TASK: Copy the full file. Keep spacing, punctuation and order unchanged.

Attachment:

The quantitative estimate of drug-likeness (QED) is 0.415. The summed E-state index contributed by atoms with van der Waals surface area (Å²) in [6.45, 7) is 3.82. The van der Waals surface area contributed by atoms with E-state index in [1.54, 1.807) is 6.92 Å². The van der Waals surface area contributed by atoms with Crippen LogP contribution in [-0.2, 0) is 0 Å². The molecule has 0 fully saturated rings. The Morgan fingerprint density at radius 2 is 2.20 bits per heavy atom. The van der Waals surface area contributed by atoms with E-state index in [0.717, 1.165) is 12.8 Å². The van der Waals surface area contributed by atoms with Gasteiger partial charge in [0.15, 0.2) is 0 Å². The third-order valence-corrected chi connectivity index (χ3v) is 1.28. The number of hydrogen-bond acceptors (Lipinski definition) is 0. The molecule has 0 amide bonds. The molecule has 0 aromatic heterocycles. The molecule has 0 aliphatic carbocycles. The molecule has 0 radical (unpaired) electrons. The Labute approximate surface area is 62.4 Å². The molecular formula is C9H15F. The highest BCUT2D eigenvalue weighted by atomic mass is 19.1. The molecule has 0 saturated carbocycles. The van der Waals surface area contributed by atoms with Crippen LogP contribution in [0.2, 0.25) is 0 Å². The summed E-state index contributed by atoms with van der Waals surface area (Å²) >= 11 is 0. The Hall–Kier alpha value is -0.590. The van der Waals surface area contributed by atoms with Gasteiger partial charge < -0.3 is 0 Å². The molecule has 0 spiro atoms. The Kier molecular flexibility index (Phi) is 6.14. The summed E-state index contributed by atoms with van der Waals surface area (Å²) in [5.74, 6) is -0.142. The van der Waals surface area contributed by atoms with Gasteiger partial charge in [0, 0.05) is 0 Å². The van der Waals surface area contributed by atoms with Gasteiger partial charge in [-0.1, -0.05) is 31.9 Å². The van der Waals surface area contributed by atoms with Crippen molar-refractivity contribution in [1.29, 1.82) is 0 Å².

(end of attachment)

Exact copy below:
The quantitative estimate of drug-likeness (QED) is 0.415. The summed E-state index contributed by atoms with van der Waals surface area (Å²) in [6.45, 7) is 3.82. The van der Waals surface area contributed by atoms with E-state index in [1.54, 1.807) is 6.92 Å². The van der Waals surface area contributed by atoms with Crippen LogP contribution in [-0.2, 0) is 0 Å². The molecule has 0 fully saturated rings. The Morgan fingerprint density at radius 2 is 2.20 bits per heavy atom. The van der Waals surface area contributed by atoms with E-state index in [0.717, 1.165) is 12.8 Å². The van der Waals surface area contributed by atoms with Gasteiger partial charge in [0.15, 0.2) is 0 Å². The third-order valence-corrected chi connectivity index (χ3v) is 1.28. The number of hydrogen-bond acceptors (Lipinski definition) is 0. The molecule has 0 amide bonds. The molecule has 0 aromatic heterocycles. The molecule has 0 aliphatic carbocycles. The molecule has 0 radical (unpaired) electrons. The Labute approximate surface area is 62.4 Å². The molecular formula is C9H15F. The highest BCUT2D eigenvalue weighted by atomic mass is 19.1. The molecule has 0 saturated carbocycles. The van der Waals surface area contributed by atoms with Crippen LogP contribution in [0.2, 0.25) is 0 Å². The summed E-state index contributed by atoms with van der Waals surface area (Å²) >= 11 is 0. The Hall–Kier alpha value is -0.590. The van der Waals surface area contributed by atoms with Gasteiger partial charge < -0.3 is 0 Å². The molecule has 0 spiro atoms. The Kier molecular flexibility index (Phi) is 6.14. The summed E-state index contributed by atoms with van der Waals surface area (Å²) in [5.74, 6) is -0.142. The van der Waals surface area contributed by atoms with Gasteiger partial charge in [0, 0.05) is 0 Å². The van der Waals surface area contributed by atoms with Gasteiger partial charge in [-0.1, -0.05) is 31.9 Å². The van der Waals surface area contributed by atoms with Crippen molar-refractivity contribution in [1.29, 1.82) is 0 Å².